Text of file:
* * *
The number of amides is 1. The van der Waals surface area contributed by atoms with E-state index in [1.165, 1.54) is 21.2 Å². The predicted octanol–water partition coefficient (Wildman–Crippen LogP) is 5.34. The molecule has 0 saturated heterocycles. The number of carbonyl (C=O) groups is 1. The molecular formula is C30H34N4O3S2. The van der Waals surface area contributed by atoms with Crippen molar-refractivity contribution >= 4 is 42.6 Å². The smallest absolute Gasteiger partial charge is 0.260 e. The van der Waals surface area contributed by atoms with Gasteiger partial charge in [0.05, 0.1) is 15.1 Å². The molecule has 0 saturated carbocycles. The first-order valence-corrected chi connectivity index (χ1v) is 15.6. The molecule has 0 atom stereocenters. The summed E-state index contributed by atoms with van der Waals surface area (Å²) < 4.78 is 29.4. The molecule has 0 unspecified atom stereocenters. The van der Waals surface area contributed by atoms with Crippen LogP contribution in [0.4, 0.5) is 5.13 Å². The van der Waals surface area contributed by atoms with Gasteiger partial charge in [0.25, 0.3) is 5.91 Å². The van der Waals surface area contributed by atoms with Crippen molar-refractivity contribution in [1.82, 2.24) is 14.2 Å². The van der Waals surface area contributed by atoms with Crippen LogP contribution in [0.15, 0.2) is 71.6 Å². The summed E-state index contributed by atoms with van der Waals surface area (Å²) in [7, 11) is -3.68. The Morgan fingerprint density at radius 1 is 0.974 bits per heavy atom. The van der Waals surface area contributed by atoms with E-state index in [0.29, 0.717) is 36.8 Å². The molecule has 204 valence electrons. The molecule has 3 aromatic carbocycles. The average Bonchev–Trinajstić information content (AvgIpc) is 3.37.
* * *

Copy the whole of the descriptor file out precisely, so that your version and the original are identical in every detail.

The number of amides is 1. The van der Waals surface area contributed by atoms with E-state index in [1.165, 1.54) is 21.2 Å². The predicted octanol–water partition coefficient (Wildman–Crippen LogP) is 5.34. The molecule has 0 saturated heterocycles. The number of carbonyl (C=O) groups is 1. The molecular formula is C30H34N4O3S2. The van der Waals surface area contributed by atoms with Crippen molar-refractivity contribution >= 4 is 42.6 Å². The smallest absolute Gasteiger partial charge is 0.260 e. The van der Waals surface area contributed by atoms with Gasteiger partial charge in [0.05, 0.1) is 15.1 Å². The molecule has 0 saturated carbocycles. The first-order valence-corrected chi connectivity index (χ1v) is 15.6. The molecule has 0 atom stereocenters. The summed E-state index contributed by atoms with van der Waals surface area (Å²) < 4.78 is 29.4. The molecule has 0 unspecified atom stereocenters. The van der Waals surface area contributed by atoms with Crippen LogP contribution in [0.4, 0.5) is 5.13 Å². The van der Waals surface area contributed by atoms with Gasteiger partial charge in [0.25, 0.3) is 5.91 Å². The van der Waals surface area contributed by atoms with Crippen molar-refractivity contribution in [1.82, 2.24) is 14.2 Å². The van der Waals surface area contributed by atoms with Crippen LogP contribution in [0.15, 0.2) is 71.6 Å². The summed E-state index contributed by atoms with van der Waals surface area (Å²) in [7, 11) is -3.68. The Morgan fingerprint density at radius 1 is 0.974 bits per heavy atom. The van der Waals surface area contributed by atoms with E-state index in [0.29, 0.717) is 36.8 Å². The molecule has 204 valence electrons. The molecule has 3 aromatic carbocycles. The average Bonchev–Trinajstić information content (AvgIpc) is 3.37.